And it isn't just the female need for security (not a route I wish to go down at this point). CSI is built on the basis that "the Truth" (i.e. scientific truth) is of overpowering importance. Gil repeatedly tells his people, Don't interfere with the evidence. Let it speak for itself. Don't lie. Hugh Laurie's Dr. House is a rude, sarcastic (piano playing) guy. But he doesn't lie. I think this attracts people, and I know it attracts women.

And it's important that Truth here isn't political truth (the TRUTH about Iraq) or philosophical truth (the TRUTH about life, the TRUTH about dying). It's scientific truth. It's science guys in a laboratory doing experiments that nobody has ever heard of simply for the sake of the experiment. (Granting the fact that on CSI, where scientific truth leads to the capture of bad guys, it gains an extra bit of panache.) But the point is: there is no (or appears to be no) ideological agenda. And if the scientist can love the subject for its own sake, he must be able to pursue and love his lady for her own sake. And that--realistic or not--is very sexy.

The female scientist, by the way, is a variant of the male type, except that she is usually cold and aloof (rather than absent-minded) and she always has long hair which she lets down and--voila-- gets sexy. Dax from ST:Deep Space Nine and 7 of 9 from ST: Voyager as well as Dr. C from I, Robot all fall into this category. Men obviously find them sexy, but I'm afraid it has more to do with the latex than the nerdiness, although men do seem to like the female scientist's directness.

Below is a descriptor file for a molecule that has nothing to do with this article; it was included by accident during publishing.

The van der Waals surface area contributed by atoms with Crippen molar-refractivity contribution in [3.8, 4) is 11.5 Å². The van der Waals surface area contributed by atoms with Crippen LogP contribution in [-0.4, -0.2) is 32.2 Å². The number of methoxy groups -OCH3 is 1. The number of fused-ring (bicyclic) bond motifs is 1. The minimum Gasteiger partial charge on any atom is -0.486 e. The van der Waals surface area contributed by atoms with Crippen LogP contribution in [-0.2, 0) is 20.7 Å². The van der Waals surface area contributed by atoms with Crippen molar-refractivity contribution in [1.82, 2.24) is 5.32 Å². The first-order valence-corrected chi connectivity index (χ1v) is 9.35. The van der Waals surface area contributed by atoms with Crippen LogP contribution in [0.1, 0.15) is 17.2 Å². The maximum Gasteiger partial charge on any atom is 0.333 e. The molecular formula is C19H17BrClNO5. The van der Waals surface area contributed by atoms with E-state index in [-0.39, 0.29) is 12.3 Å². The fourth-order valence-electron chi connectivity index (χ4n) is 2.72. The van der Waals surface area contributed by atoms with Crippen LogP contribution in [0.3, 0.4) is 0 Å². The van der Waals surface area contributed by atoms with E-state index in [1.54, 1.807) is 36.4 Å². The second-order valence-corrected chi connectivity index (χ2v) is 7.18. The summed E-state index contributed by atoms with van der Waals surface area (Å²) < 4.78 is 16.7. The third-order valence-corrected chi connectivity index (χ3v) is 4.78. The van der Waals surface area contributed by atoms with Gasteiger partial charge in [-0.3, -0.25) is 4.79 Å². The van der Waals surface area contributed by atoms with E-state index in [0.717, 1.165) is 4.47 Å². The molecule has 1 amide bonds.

Anonymous Anonymous said...

Anonymous said...
This might be over-simplistic, but I think one reason women are attracted to scientists is that the women themselves are intelligent, and appreciate intelligence in others. Speaking from my own experience, I know that the men I’ve been attracted to in real life have been intelligent, and I need to connect with someone on an intellectual, as well as emotional, level.

Going back to tv and your examples—unfortunately, the only person in your list that I am familiar with is Luke from Joan of Arcadia (thanks for the shout out, by the way). And yes, here is where I delve into, surprise, surprise, the relationship between Luke and Grace. Grace, despite being a sarcastic, angry anarchist, is highly intelligent, and we learn early on that she values intelligence in others. OK, so, what we learn is she detests idiocy in others, as evidenced in her comment to Joan, “Small cerebral cortex?” when Joan brings up a jock wrestler. It’s no surprise that she caught—or rather, allowed herself to be caught by—the smartest guy in the school.

What it may boil down to is finding those with whom we have commonality attractive. I don’t mean to imply that women who aren’t attracted to geeks aren’t intelligent, though. A different type of commonality might be more important to them.

On a different note, I can see that I’m going to have to get up to speed with Star Trek and CSI to keep up here!


2:48 PM  

Post a Comment

<< Home